Why 1988 does and doesn't work as a comparison for the 2020 election

Michael Dukakis.
(Image credit: AP Photo)

President Trump can cite 1988 as proof that summer polling doesn't always hold up when presidential election ballots are tallied in November. That year, the Republican nominee, George H.W. Bush, who was serving as former President Ronald Regan's vice president, was trailing his Democratic opponent, then-Massachusetts Gov. Michael Dukakis, by as many as 17 points in a July Gallup poll. Ultimately, Bush went on to win handily.

But there are several reasons why following the Bush campaign's attack heavy strategy won't necessarily work for the Trump re-election campaign. Per The New York Times, Dukakis' record wasn't very well-known at the time, so the Bush camp took advantage of his support of prison furloughs and death penalty opposition, which became the focus of many attack ads.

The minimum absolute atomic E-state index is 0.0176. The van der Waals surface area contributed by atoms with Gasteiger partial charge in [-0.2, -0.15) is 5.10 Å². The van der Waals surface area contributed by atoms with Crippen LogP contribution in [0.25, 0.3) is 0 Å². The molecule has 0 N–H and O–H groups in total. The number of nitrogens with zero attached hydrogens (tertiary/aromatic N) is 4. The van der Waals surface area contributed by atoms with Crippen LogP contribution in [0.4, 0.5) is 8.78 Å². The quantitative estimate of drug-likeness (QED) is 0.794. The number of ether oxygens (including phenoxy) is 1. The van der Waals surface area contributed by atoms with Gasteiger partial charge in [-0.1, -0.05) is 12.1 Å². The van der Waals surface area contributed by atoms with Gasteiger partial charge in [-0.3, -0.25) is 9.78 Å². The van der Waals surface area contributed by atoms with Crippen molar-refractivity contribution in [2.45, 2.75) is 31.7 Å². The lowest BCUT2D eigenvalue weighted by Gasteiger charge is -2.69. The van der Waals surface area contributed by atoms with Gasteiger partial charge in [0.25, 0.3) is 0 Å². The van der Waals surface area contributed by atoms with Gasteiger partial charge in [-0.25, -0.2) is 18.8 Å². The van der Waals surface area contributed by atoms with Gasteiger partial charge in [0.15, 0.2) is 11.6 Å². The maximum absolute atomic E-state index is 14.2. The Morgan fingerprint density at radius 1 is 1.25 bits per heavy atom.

This year, though, the country is much more familiar with the Democratic nominee, former Vice President Joe Biden. "This is going to be tricky for them: Biden is a pretty well-known quantity," said Susan Estrich, Dukakis' campaign manager. "The way you usually burst balloons is paint the the other guy as a risk."

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Biden has also been much more aggressive at pushing back against the Trump campaign's attacks, whereas Dukakis chose not to fight back, a decision he said he's come to regret.

Still, while 1988 may not be a perfect comparison, there are some similarities, including the fact that Biden has been leaning into more progressive ideas in an attempt to unify the fracturing Democratic Party, said Charlie Black, who worked as a senior adviser to Bush. That could provide the Trump campaign an opening as the two sides race to snatch up late-deciding voters.

The most reassuring thing for the Trump campaign, though, is the fact that the polling gap is already smaller than the one between Dukakis and Bush. Read more at The New York Times.

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